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New Playbook for Ohio State

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Note to Jim Tressell:

Here is your new playbook for your all-world sophmore QB, Terrell Pryor.  I know you are a throwback, tough football kind of coach, so I have put together a power offense in shotgun formations to utilize the QB as a backfield running threat.

Start with the BASICS:

Zone Read 

Zone Read

This play is run from the trey formation.  We keep a tight end on the line to maintain a strong zone run threat with the extra blocker.  The two receivers split out to the tight end side spread the defensive secondary and shift defensive strength away from the side the QB has the option of running to.  On the snap, the line blocks for standard zone running.  The back either takes a handoff and hits the hole or the QB keeps it and runs around the weak side.  This is the exact play Vince Young beat both Michigan and USC with in the Rose Bowl in consecutive years.

Play Action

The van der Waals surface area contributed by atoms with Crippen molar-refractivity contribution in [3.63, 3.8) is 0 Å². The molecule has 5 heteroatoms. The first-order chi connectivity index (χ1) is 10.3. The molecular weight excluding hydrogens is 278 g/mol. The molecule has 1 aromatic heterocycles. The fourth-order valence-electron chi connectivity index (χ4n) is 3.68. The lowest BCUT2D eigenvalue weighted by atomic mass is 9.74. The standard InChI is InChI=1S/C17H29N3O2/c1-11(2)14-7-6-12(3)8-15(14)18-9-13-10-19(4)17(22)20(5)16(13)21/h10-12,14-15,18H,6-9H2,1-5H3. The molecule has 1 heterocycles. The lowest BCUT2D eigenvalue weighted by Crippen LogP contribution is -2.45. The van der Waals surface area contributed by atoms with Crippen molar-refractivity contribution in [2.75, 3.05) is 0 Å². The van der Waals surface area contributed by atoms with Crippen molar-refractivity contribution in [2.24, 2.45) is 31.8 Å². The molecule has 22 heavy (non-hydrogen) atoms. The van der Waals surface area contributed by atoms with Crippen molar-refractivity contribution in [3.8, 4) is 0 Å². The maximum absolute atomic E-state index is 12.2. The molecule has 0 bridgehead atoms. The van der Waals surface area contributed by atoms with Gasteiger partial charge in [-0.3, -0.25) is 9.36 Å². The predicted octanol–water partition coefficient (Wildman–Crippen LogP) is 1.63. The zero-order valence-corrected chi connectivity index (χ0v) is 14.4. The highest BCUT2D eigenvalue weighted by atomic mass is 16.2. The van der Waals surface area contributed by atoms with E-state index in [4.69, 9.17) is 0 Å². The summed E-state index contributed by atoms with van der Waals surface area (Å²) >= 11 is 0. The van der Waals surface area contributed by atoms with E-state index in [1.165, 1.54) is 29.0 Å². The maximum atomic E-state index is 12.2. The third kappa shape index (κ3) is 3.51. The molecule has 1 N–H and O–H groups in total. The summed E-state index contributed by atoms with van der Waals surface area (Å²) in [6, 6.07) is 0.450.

Zone Roll

A simple play action off the zone play.  A simple High-Low read for Pryor to make, or he can run.

Zone Roll Quick Post

Another play action pass with Pryor reading the Will linebacker.  The run fake brings the linebackers up hard to stop both the running back and the QB.  A quick post by  the slot receiver over the Will linebacker will get 8-12 yards easily.  Again, a simple read and throw.  Urban Meyer’s Utah team ran this play repeatedly in 2004 on their way to a perfect season and a BCS-busting fiesta bowl win.

Zone Bubble

The final play action pass.  Everyone has this in the playbook.  Fake run, quick pass to a swinging receiver.  This would have crushed USC- no one covered the slot receiver all game.

POWER

PowerGun

The power play made for the shotgun.  See the New York Giants’ 2007 championship season for this play.  Spread the field, power the ball.

POWER misdirection

PowerFake

Florida’s 2008 championship season featured this power play with Tim Tebow in the backfield.  Fake zone one way and the QB follows lead blocking through the hole for solid yards.

Basically, let Terrell Pryor run.  Let him get hit.  Make his reads easy and use misdirection and play action to facilitate open looks.  Make your spread package a power package- the reflection of your 2002 National Championship offense.

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Written by Jon Ellsworth

September 14, 2009 at 10:42 pm